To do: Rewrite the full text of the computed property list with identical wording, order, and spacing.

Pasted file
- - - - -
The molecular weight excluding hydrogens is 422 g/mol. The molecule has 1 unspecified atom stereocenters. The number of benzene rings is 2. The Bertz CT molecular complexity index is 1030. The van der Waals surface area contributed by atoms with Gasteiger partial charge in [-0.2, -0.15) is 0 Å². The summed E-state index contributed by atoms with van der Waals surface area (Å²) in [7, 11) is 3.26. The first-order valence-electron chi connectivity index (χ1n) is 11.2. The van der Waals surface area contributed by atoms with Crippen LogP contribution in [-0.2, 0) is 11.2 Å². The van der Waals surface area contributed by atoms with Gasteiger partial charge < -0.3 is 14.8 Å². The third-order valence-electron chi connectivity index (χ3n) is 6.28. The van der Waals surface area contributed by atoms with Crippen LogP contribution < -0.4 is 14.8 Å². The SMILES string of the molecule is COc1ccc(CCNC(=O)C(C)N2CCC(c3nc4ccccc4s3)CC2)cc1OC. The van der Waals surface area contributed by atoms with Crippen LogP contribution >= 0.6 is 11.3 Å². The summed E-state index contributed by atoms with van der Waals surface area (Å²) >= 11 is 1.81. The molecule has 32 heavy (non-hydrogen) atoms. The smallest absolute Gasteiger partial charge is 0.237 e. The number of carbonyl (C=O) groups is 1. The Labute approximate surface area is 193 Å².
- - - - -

The molecular weight excluding hydrogens is 422 g/mol. The molecule has 1 unspecified atom stereocenters. The number of benzene rings is 2. The Bertz CT molecular complexity index is 1030. The van der Waals surface area contributed by atoms with Gasteiger partial charge in [-0.2, -0.15) is 0 Å². The summed E-state index contributed by atoms with van der Waals surface area (Å²) in [7, 11) is 3.26. The first-order valence-electron chi connectivity index (χ1n) is 11.2. The van der Waals surface area contributed by atoms with Crippen LogP contribution in [-0.2, 0) is 11.2 Å². The van der Waals surface area contributed by atoms with Gasteiger partial charge < -0.3 is 14.8 Å². The third-order valence-electron chi connectivity index (χ3n) is 6.28. The van der Waals surface area contributed by atoms with Crippen LogP contribution < -0.4 is 14.8 Å². The SMILES string of the molecule is COc1ccc(CCNC(=O)C(C)N2CCC(c3nc4ccccc4s3)CC2)cc1OC. The van der Waals surface area contributed by atoms with Crippen LogP contribution >= 0.6 is 11.3 Å². The summed E-state index contributed by atoms with van der Waals surface area (Å²) >= 11 is 1.81. The molecule has 32 heavy (non-hydrogen) atoms. The smallest absolute Gasteiger partial charge is 0.237 e. The number of carbonyl (C=O) groups is 1. The Labute approximate surface area is 193 Å².